After listening to and taking part in a number of discussions regarding the problems of current refereeing practices and related issues with philosophers over at the NewAPPS blog, certain ideas that have been floating around in my brain for some time now, following on from numerous similar conversations with other academics, have started to coalesce. It was initially my intention to address only one issue, and to propose a tentative solution to it, but the more I worked on presenting it, the more I was drawn into the general description of the problems of academia as a whole. I initially resisted this, but ultimately gave in and decided to approach the problem holistically. This essay is the result. I will get into the details shortly, but I will preface my discussion of them by announcing a general frustration, which I share with a number of my as-yet-to-be-established colleges. This is a frustration with most established academics’ unwillingness to discuss solutions to these sorts of systemic problems of contemporary academia. They’re often willing to bemoan the problems at length, but will shut down any even remotely speculative discourse on what we might do about it without a second thought. I do not think this a malicious gesture, but it is certainly a misguided one. As such, I’d like to begin by pre-emptively diffusing the means of such discursive closure.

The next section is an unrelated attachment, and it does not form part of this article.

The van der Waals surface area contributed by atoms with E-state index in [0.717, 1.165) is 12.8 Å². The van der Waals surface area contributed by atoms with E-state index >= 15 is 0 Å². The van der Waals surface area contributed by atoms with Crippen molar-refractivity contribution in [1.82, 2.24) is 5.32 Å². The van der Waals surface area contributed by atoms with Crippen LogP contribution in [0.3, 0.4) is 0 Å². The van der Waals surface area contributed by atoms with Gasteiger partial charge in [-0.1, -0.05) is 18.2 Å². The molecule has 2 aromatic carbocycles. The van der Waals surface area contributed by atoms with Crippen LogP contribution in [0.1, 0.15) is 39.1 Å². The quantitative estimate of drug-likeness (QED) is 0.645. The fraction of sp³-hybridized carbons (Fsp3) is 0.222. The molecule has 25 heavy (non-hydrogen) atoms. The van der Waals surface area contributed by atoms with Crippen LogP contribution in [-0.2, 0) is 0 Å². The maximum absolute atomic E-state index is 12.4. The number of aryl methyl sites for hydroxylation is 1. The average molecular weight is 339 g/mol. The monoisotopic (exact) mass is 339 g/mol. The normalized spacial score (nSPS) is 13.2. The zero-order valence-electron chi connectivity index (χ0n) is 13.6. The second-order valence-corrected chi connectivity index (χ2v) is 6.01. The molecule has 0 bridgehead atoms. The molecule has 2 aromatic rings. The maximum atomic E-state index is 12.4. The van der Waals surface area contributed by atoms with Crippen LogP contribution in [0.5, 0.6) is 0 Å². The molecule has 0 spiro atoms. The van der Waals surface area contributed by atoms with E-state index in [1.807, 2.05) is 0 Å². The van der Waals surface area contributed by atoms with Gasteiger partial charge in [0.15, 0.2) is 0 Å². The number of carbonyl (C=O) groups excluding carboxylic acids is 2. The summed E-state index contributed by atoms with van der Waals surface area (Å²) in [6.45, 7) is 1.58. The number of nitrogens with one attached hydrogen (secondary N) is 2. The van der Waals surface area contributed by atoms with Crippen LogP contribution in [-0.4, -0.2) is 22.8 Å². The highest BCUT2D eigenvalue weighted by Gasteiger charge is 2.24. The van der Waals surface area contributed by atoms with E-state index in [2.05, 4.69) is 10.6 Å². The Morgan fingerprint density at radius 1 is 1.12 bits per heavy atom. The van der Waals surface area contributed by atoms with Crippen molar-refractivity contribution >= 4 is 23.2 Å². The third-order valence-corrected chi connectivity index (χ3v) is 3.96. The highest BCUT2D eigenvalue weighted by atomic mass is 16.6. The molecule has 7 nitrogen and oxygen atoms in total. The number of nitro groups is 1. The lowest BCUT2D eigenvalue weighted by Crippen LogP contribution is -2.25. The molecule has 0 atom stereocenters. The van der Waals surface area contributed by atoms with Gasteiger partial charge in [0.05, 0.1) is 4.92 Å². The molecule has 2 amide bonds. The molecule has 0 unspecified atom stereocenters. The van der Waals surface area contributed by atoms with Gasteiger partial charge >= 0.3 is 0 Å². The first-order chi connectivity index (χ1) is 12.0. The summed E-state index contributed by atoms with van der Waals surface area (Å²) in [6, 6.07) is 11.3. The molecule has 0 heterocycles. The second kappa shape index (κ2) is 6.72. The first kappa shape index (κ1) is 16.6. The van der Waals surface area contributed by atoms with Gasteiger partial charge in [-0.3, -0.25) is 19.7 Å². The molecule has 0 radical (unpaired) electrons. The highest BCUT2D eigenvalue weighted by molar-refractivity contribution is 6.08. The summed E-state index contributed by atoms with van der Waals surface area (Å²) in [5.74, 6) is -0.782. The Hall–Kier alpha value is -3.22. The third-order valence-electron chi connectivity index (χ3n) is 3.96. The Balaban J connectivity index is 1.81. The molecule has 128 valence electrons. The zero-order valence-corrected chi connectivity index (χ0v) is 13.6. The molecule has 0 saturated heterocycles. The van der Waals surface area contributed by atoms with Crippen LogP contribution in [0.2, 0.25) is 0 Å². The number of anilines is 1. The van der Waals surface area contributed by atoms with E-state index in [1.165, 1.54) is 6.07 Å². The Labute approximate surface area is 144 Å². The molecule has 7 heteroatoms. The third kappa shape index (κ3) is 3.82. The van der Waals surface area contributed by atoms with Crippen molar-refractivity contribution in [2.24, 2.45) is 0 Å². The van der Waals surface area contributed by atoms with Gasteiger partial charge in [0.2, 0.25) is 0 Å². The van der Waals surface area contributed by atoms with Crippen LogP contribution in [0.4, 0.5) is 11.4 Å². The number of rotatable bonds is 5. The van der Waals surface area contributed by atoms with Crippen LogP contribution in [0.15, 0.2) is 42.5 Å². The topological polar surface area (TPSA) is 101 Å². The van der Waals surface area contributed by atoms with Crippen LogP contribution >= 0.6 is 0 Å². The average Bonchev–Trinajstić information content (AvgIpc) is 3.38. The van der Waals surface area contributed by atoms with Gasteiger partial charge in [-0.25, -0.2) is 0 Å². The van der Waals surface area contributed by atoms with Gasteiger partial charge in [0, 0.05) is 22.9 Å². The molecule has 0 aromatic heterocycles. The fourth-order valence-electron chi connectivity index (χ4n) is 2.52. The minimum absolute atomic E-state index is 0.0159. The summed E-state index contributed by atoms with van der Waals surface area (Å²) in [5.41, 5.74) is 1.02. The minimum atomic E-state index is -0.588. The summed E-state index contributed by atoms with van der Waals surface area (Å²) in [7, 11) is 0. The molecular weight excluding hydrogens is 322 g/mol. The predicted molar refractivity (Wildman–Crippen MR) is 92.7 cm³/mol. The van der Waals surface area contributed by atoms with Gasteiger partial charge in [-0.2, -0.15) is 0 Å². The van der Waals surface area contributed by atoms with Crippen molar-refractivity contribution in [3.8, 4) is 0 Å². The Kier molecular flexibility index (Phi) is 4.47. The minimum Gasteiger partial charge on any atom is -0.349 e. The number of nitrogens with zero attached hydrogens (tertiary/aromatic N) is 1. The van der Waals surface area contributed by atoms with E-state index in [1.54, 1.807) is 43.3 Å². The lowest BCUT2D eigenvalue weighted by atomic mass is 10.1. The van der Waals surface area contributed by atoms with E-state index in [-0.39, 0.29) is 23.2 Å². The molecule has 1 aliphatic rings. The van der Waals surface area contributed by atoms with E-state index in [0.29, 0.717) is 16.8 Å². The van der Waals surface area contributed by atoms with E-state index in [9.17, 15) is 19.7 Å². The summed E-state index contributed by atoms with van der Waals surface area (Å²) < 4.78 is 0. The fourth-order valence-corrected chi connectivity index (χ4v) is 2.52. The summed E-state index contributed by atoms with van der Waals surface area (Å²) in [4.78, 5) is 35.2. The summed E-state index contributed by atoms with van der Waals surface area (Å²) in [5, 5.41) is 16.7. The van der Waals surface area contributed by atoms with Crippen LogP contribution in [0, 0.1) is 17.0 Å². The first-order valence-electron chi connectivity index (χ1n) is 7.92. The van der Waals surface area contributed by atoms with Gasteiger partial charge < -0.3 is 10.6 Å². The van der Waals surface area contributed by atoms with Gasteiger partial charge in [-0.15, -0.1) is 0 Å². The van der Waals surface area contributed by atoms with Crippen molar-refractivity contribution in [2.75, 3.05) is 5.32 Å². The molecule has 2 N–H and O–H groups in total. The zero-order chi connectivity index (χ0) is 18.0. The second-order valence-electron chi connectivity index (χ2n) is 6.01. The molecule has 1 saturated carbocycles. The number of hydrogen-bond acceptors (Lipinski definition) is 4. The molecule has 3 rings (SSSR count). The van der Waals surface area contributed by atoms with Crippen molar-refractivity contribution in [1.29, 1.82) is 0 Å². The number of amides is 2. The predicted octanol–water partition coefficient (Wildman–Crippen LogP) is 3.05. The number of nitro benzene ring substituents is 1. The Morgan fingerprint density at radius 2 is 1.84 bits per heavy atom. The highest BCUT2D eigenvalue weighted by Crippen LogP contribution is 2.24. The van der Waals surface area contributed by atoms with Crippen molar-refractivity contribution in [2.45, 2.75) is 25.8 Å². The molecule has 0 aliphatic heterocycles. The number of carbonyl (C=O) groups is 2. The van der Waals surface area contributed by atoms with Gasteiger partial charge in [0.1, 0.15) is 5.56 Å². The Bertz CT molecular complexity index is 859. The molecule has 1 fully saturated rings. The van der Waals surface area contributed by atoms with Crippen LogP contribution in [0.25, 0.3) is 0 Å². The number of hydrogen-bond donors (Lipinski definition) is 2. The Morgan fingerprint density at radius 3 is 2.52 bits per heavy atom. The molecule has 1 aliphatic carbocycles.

A lot of these issues are not merely theoretical for me, but seriously existential. For instance, as an unaffiliated early career academic (a fancy way of saying unemployed with a PhD), I feel a serious pressure to drop work on what I consider to be my better and more important ideas because they are either risky, unpopular, or both, and to find the most minimal contributions to existing debates I can make and turn them into a series of safe and entirely trivial papers (I’m not supposed to even think about writing my monograph…). There are obviously practical options in between these two extremes (unconstrained intellectual freedom and unmitigated intellectual mediocrity), and I don’t expect there to be an easy option (what I’ve previously called the no-pain-no-game principle). However, the apparent range of choices is remarkably slight, and any attempts to find new possibilities consume the very cognitive resources I need to pursue them. It’s a delicate situation that I’d rather not be in. I want to think, but I also want to live too. My worry is that my desire to keep on doing the latter will compromise my ability to do the former, or that the current systems there are for deploying my own cognitive resources towards the larger social good are grossly inefficient. Too much playing the game and not enough work makes Pete a dull boy.